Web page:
If there’s an award for Prettiest Ontario Fish, the pumpkinseed sunfish should at least place somewhere on the list. Henry David Thoreau once said it shines like “a brilliant coin fresh from the mint.” With a name like “sunfish” it’s no wonder that this flat, two-dimensional fish only moves to shallower water when it’s sunny out. The pumpkinseed sunfish is such a Nervous Nelly that if a shadow passes overhead, it’ll dart to the safety of deeper water.
Pumpkinseeds prefer weedy, warm waters. It’s the male fish that do the prep for upcoming offspring. They get to work on a nest once the water heats up to about room temperature, sometimes as late as July. They’ll sweep their tails back and forth on the lake bottom, clearing a depression. Then they’ll pull out weed roots to form a circle about twice the size of their bodies, as long as 20 inches. Pumpkinseed sunfish nurseries are made up of 10 to 15 nests, with groups of male fish working together.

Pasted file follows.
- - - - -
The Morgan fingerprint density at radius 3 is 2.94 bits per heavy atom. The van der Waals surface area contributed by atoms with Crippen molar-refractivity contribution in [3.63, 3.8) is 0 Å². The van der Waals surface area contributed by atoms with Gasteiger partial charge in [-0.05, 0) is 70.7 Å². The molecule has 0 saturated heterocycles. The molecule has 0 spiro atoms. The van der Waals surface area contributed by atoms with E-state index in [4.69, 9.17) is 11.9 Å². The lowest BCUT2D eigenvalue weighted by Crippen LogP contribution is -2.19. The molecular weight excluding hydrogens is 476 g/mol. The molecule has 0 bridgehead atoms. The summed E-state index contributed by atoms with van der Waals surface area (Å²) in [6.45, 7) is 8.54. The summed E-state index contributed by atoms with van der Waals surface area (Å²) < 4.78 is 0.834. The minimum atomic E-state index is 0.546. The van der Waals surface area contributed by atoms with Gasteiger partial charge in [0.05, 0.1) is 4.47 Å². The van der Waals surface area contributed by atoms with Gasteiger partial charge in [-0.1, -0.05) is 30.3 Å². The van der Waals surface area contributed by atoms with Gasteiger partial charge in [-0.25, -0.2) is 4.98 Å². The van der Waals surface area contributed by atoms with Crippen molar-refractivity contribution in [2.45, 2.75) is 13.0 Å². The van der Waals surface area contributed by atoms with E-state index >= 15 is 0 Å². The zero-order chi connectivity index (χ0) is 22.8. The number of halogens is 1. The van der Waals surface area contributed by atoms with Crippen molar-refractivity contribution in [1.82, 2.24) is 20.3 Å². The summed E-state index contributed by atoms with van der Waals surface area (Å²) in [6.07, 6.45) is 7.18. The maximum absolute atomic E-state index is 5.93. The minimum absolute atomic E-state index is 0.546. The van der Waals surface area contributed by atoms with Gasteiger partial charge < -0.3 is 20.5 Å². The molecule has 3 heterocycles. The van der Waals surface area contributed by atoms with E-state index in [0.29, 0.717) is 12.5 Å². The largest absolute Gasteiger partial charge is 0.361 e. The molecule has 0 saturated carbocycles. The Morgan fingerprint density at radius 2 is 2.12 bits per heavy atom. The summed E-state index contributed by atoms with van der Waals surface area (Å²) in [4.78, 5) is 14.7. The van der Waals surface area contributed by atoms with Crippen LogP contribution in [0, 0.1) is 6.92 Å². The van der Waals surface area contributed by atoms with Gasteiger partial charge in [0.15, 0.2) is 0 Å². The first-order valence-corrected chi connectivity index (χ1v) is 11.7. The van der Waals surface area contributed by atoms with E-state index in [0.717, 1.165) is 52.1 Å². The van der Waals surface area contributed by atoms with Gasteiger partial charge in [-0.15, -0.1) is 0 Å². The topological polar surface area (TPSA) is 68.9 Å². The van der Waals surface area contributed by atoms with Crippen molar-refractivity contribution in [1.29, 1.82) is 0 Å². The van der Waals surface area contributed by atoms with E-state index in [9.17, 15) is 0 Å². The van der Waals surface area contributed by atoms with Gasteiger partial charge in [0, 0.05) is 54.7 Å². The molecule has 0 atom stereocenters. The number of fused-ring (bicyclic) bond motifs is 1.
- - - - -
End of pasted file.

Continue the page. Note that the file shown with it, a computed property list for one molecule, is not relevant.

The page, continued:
A pumpkinseed doesn’t get paternal until he’s on the older side—six or seven. Young fish, on the other hand, are known cheaters. They’re about a third smaller in size, but very sneaky. A young male will sidle up to a nest and then shoot his own milt into it. This means the fish that actually built the nest can end up unknowingly tending to children—a lot of children—that aren’t his own.
One male can accumulate 15,000 eggs in his nest. His parenting mostly involves fanning the eggs with his tail non-stop—this keeps them aerated—and protecting the nest from intruders. Once the eggs hatch into tiny fry, Dad takes care of them for another 10 days or so, until they swim away. Goodbye, Father of the Year!